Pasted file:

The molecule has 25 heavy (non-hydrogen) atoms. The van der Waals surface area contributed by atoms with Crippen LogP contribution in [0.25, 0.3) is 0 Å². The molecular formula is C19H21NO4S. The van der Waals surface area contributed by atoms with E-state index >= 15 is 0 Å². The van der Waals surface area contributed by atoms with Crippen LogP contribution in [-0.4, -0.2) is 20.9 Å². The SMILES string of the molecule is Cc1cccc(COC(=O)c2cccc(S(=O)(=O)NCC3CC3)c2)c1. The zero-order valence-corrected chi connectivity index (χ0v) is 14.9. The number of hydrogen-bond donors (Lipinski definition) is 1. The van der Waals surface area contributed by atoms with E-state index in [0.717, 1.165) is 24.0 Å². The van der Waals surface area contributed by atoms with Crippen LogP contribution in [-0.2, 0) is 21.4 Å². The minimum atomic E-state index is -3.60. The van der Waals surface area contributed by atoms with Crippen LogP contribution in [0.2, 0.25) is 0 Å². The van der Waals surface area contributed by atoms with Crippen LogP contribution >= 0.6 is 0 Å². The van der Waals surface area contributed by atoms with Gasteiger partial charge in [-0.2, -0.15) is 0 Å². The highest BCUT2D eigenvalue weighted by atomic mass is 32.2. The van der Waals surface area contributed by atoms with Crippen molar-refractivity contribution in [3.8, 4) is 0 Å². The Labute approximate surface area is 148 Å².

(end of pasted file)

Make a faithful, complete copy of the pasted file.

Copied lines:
The molecule has 25 heavy (non-hydrogen) atoms. The van der Waals surface area contributed by atoms with Crippen LogP contribution in [0.25, 0.3) is 0 Å². The molecular formula is C19H21NO4S. The van der Waals surface area contributed by atoms with E-state index >= 15 is 0 Å². The van der Waals surface area contributed by atoms with Crippen LogP contribution in [-0.4, -0.2) is 20.9 Å². The SMILES string of the molecule is Cc1cccc(COC(=O)c2cccc(S(=O)(=O)NCC3CC3)c2)c1. The zero-order valence-corrected chi connectivity index (χ0v) is 14.9. The number of hydrogen-bond donors (Lipinski definition) is 1. The van der Waals surface area contributed by atoms with E-state index in [0.717, 1.165) is 24.0 Å². The van der Waals surface area contributed by atoms with Crippen LogP contribution in [-0.2, 0) is 21.4 Å². The minimum atomic E-state index is -3.60. The van der Waals surface area contributed by atoms with Crippen LogP contribution in [0.2, 0.25) is 0 Å². The van der Waals surface area contributed by atoms with Crippen LogP contribution >= 0.6 is 0 Å². The van der Waals surface area contributed by atoms with Gasteiger partial charge in [-0.2, -0.15) is 0 Å². The highest BCUT2D eigenvalue weighted by atomic mass is 32.2. The van der Waals surface area contributed by atoms with Crippen molar-refractivity contribution in [3.8, 4) is 0 Å². The Labute approximate surface area is 148 Å².